EPC Rating C

Happy couple with EPC rating C

What it takes to achieve an EPC rating C

Over the last few years, it has become a very important target in getting your property to achieve an EPC rating of a C.

The main reasons being:

  • It is the expected minimum rating that all privately rented properties need to be in 2025 to be compliant with the Minimum Energy Efficiency Standards.
  • It is the rating required to be able to get a Green Mortgage which offers preferential interest rates to properties that have an EPC rating of a C or higher.

We’ll look at both of these in detail a bit later.

Over the last year, as an accredited epc provider, we’ve seen a massive jump in customers actual being interested in the rating on their epc certificates. Prior to that, a lot of customers saw the EPC as additional red tape and little more than a tick box exercise to get their property sold or rented.


What does it take to get to a C rating

With an average UK property rating as a D60, a C rating is achieved once it gets to 69 sap points. To get to that figure is usually more difficult than most people thing.

What is EPC rating?

The Energy Performance Certificate (EPC) will rate the energy efficiency of your property in bands from 0 being the lowest (poorest energy efficiency) to 92+. Each band is given a rating as shown below, from G the lowest to A the highest

epc certificate energy rating

What is a good EPC rating?

With an average UK property being rated as a D60, anything higher than that would be considered a good rating.

If your property has an epc, it will be found on the epc register at https://www.gov.uk/find-energy-certificate.

Once on the site you can search to see the rating on your EPC. If the EPC has expired it would pay to get it updated, as improvements that may have been carried out since then, may not be showing on the old EPC.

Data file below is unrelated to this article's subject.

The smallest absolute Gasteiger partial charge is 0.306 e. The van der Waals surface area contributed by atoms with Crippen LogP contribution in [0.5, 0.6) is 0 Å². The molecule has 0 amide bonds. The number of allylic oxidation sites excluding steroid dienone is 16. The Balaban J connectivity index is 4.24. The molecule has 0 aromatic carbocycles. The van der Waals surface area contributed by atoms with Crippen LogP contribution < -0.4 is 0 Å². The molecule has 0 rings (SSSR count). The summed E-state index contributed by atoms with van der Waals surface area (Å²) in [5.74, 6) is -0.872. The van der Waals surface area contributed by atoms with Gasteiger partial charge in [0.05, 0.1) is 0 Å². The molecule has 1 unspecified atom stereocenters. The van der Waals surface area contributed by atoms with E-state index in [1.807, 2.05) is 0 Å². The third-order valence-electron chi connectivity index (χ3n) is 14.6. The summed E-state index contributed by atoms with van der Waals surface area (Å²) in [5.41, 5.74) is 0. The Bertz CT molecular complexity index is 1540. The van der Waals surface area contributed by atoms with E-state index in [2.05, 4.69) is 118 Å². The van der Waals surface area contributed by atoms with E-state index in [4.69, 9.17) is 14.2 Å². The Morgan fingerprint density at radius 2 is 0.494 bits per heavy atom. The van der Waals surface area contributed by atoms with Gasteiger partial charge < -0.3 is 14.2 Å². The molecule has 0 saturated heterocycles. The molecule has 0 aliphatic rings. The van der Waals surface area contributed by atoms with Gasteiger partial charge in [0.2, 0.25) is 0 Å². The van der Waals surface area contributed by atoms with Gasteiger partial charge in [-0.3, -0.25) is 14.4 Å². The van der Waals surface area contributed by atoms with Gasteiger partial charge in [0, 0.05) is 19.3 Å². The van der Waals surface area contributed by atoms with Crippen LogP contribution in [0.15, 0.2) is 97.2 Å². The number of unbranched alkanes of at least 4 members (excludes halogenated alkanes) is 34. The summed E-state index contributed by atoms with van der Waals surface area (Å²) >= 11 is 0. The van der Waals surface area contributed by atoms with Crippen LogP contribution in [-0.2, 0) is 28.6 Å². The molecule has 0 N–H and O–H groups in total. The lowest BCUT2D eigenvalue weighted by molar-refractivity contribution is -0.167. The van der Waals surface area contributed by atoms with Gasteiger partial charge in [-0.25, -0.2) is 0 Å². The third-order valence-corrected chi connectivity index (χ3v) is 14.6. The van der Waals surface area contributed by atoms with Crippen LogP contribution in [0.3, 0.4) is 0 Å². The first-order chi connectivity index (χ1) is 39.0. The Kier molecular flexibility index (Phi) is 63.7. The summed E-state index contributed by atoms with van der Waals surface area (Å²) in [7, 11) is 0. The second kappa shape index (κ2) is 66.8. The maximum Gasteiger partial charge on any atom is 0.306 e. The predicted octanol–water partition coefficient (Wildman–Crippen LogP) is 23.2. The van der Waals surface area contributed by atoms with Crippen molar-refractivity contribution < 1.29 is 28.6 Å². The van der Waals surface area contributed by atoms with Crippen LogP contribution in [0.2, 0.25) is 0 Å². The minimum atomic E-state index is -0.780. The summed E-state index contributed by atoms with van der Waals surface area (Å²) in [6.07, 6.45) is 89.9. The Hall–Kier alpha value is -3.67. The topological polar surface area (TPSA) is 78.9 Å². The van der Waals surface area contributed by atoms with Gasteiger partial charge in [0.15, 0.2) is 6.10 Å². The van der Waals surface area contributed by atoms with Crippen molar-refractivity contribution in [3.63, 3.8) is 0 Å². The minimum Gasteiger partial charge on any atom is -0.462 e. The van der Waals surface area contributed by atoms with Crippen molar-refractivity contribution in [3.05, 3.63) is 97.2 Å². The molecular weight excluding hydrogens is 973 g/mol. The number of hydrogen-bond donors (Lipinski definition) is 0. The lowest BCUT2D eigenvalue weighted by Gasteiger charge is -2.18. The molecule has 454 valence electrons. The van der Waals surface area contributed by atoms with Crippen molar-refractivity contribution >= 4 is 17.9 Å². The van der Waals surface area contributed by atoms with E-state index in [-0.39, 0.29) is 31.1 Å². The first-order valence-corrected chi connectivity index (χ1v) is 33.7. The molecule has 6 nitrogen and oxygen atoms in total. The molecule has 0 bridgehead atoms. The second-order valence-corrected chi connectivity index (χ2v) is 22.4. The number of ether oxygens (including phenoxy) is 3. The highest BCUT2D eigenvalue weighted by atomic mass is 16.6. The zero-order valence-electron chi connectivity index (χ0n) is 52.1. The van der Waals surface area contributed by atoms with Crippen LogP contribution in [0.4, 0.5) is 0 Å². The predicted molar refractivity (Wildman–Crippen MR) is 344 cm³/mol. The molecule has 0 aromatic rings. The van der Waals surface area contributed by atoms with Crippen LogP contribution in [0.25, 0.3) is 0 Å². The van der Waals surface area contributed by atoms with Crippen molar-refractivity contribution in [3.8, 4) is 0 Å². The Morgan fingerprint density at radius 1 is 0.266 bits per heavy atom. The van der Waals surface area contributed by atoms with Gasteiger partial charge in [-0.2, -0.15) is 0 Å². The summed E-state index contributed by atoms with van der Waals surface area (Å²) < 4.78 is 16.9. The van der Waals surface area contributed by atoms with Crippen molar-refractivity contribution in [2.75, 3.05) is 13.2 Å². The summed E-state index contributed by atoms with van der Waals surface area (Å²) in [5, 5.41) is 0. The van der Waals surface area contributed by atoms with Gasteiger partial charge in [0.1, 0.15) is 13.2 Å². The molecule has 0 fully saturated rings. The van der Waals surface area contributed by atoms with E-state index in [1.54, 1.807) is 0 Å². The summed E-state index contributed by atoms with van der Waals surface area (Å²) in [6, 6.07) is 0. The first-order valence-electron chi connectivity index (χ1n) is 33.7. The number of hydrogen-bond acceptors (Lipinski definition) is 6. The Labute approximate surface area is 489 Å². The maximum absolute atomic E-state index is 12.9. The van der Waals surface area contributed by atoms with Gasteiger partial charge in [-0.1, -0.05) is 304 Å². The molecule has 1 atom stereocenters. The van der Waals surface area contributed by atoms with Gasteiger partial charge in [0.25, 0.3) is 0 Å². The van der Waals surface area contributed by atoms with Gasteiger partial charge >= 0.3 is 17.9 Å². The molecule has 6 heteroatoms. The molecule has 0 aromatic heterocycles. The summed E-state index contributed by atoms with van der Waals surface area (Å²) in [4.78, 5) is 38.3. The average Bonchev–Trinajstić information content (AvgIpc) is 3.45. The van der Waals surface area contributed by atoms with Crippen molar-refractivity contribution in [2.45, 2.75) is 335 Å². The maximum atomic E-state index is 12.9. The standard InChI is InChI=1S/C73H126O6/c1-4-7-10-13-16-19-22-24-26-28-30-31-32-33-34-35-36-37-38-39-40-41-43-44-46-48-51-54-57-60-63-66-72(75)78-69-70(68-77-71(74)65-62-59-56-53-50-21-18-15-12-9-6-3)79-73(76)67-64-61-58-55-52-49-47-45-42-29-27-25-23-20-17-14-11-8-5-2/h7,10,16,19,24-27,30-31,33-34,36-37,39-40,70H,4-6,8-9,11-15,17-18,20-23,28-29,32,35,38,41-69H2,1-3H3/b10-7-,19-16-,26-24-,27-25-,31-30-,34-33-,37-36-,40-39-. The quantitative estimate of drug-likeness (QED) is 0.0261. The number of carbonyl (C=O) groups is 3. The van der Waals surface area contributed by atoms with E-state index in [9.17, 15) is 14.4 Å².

How to get your property to an EPC rating C

The first and most important thing to do is don’t guess yourself what needs doing. You are probably going to be disappointed and will more than likely waste money if you go down this route.

The truth is not all improvements are equal, some will get you over the line cheaper and quicker. I’ll explain later which ones give you the most bang for your bucks.

Not all “improvements” are improvements. The EPC rating is based on how much it costs to provide heating and hot water to the property.

We come across common mistakes people make that actual lower the rating of the EPC, therefore taking you further away from your target.

You’re going to need the services of a qualified EPC Domestic Energy Assessor. This will not only save you money, so you don’t waste money carrying out improvements in the wrong area.

You can then also request detailed step by step instructions on the most cost-effective way to achieve a C rating in your specific case.

These 3 things have the biggest impact on the EPC rating:

  • The levels of insulation in the property.
  • The heating system and heating controls.
  • The type of fuel used to heat the property. i.e gas, electric, oil etc.

Let’s have a look at each of these in turn.

Levels of Insulation

Insulation significantly reduces the amount of energy needed to heat the home and therefore this contributes in a big way to increase the EPC rating. If you have access to the loft space, ensure you have at least 270mm of insulation.

If the property wasn’t built with insulation and it has been subsequently upgraded, then provide documentary evidence of what insulation has been fitted in areas that an Assessor wouldn’t be able to see during a normal inspection, such as:

• Floors
• Internal wall insulation
• Sloping ceilings
• Flat roofs

If the Assessor can’t see it or has no documentary evidence, then it can’t be entered into the software. An assumed value will then be used by the software based on the age of that particular section of the property.

If the property is a newer property that would have been built with insulation this is not a problem. However, if it’s an older property then producing this evidence is more important.

Heating system and heating controls

An efficient heating system with a low cost of fuel such as gas is key to getting to that C rating. If there is a gas boiler, then it will need to be a modern condensing boiler.